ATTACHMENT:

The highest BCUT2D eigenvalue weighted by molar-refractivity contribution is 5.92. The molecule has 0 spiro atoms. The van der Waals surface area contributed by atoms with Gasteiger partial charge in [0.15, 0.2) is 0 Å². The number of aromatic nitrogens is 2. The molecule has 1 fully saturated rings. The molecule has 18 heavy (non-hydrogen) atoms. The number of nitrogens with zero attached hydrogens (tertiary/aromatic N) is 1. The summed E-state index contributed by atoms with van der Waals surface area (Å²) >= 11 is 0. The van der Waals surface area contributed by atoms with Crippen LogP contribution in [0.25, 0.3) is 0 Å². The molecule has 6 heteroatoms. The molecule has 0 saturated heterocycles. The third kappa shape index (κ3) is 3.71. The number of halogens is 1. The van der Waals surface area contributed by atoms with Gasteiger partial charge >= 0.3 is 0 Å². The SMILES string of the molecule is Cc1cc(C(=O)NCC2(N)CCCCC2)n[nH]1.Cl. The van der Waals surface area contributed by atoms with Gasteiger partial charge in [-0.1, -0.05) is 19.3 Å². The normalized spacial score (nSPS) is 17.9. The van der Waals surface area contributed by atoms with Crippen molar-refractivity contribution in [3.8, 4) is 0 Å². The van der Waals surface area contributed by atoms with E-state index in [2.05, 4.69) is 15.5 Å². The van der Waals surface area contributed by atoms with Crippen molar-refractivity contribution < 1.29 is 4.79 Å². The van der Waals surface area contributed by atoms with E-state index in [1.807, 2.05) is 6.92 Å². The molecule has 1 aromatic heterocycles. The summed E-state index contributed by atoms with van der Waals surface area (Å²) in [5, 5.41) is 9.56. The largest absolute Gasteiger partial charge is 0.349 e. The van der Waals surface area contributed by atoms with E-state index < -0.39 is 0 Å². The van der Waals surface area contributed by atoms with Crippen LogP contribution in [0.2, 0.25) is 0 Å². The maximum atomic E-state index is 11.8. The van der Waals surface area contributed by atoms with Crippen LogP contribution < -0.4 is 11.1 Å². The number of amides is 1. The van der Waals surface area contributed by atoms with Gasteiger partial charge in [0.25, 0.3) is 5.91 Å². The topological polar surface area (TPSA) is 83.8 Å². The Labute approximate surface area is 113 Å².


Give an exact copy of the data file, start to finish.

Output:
The highest BCUT2D eigenvalue weighted by molar-refractivity contribution is 5.92. The molecule has 0 spiro atoms. The van der Waals surface area contributed by atoms with Gasteiger partial charge in [0.15, 0.2) is 0 Å². The number of aromatic nitrogens is 2. The molecule has 1 fully saturated rings. The molecule has 18 heavy (non-hydrogen) atoms. The number of nitrogens with zero attached hydrogens (tertiary/aromatic N) is 1. The summed E-state index contributed by atoms with van der Waals surface area (Å²) >= 11 is 0. The van der Waals surface area contributed by atoms with Crippen LogP contribution in [0.25, 0.3) is 0 Å². The molecule has 6 heteroatoms. The molecule has 0 saturated heterocycles. The third kappa shape index (κ3) is 3.71. The number of halogens is 1. The van der Waals surface area contributed by atoms with Gasteiger partial charge >= 0.3 is 0 Å². The SMILES string of the molecule is Cc1cc(C(=O)NCC2(N)CCCCC2)n[nH]1.Cl. The van der Waals surface area contributed by atoms with Gasteiger partial charge in [-0.1, -0.05) is 19.3 Å². The normalized spacial score (nSPS) is 17.9. The van der Waals surface area contributed by atoms with Crippen molar-refractivity contribution in [3.8, 4) is 0 Å². The van der Waals surface area contributed by atoms with E-state index in [2.05, 4.69) is 15.5 Å². The van der Waals surface area contributed by atoms with Crippen molar-refractivity contribution < 1.29 is 4.79 Å². The van der Waals surface area contributed by atoms with E-state index in [1.807, 2.05) is 6.92 Å². The molecule has 1 aromatic heterocycles. The summed E-state index contributed by atoms with van der Waals surface area (Å²) in [5, 5.41) is 9.56. The largest absolute Gasteiger partial charge is 0.349 e. The van der Waals surface area contributed by atoms with E-state index < -0.39 is 0 Å². The van der Waals surface area contributed by atoms with Crippen LogP contribution in [0.2, 0.25) is 0 Å². The maximum atomic E-state index is 11.8. The van der Waals surface area contributed by atoms with Crippen LogP contribution < -0.4 is 11.1 Å². The number of amides is 1. The van der Waals surface area contributed by atoms with Gasteiger partial charge in [0.25, 0.3) is 5.91 Å². The topological polar surface area (TPSA) is 83.8 Å². The Labute approximate surface area is 113 Å².